Jeremiah Bradshaw, who came more than a year later[*], shares with Vincent Conrad the honor of being placed in the local annals as one of the real founders of Cass county. By birth he was a Kentuckian, but in 1840, when he was eighteen years of age, he removed with the other members of the family first to West Virginia, and then to Paris, Ill. They left West Virginia in a small boat, which contained also their household goods and provisions for the journey, passing, on their route, the small village of Terre Haute. It should be stated, however, that the father, one of the three brothers and a cousin, made the trip overland, taking with them the cattle, horses and other stock. The other members of the fmaily consisted of a sister and the mother. On reuniting at their destination in Illinois, they settled down to the hardships and comforts of an agricultural life, Jeremiah remaining thus engaged until 1847. He then passed a few months in Wapello county and about four years in Mahaska county, Iowa, and on the 12th of September, 1851, arrived at Cold Spring, where he found about half a dozen Mormon families. There were also two charming Mormon widows who were supported and cared for by this remnant of the community. Mr. Bradshaw always asserted that he found the Mormons to be upright people and good neighbors, and that he liked them all except "old Ferrin," whom he considered to be a scheming selfish old sinner, who simply stuck to the Mormons Saints for the "loaves and the fishes."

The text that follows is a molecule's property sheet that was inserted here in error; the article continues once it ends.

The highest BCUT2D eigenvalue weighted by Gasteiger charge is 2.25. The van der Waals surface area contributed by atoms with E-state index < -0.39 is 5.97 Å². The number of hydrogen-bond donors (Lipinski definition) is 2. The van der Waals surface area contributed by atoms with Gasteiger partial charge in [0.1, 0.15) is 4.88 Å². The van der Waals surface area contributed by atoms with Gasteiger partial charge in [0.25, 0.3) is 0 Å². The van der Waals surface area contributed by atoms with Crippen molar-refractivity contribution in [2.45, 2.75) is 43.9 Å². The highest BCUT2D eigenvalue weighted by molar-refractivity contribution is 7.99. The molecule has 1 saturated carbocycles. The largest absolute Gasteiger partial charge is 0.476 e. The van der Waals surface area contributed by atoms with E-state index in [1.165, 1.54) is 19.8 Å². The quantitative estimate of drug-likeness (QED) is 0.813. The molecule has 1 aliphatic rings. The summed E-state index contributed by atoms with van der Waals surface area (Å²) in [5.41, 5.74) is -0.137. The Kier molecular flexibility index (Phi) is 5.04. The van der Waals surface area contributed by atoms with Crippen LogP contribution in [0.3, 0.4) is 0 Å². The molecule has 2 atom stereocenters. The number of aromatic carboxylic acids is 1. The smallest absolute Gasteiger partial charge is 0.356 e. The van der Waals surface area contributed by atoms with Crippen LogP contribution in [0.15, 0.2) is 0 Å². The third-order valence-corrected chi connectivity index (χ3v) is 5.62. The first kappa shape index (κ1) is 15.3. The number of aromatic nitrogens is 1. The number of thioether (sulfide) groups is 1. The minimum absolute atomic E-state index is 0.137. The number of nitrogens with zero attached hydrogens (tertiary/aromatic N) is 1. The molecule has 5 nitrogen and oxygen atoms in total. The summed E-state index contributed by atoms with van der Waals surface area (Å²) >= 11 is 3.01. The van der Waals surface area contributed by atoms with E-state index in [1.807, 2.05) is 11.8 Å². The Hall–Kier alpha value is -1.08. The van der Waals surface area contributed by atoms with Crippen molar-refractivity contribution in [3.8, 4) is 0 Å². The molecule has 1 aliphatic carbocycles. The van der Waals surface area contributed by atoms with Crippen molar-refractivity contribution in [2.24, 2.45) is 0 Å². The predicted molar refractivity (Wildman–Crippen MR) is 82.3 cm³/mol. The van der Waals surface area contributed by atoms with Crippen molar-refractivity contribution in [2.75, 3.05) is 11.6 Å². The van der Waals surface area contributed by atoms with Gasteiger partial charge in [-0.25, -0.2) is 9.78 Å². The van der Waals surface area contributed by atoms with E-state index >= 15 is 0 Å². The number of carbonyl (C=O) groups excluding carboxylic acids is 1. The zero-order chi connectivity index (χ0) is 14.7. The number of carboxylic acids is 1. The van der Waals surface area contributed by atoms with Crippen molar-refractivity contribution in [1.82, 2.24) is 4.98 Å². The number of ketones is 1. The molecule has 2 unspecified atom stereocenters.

Besides having his own large family with him, Mr. Bradshaw was accompanied by his son, V. M. Bradshaw and his young bride, Jesse and Lewis Hyatt and their wives, and James Sprague and family. They all located land near the present site of Oakfield, Audubon county, but were prevented from crossing the 'Botna river by the high water of that year, and returned to Cold Spring where they permanently settled.
[* more than a year later than Vincent Conrad, James Campbell, William Townsend and Peter Hedges]
From "Compendium and History of Cass County, Iowa." Chicago: Henry and Taylor & Co., 1906, pg. 48-49.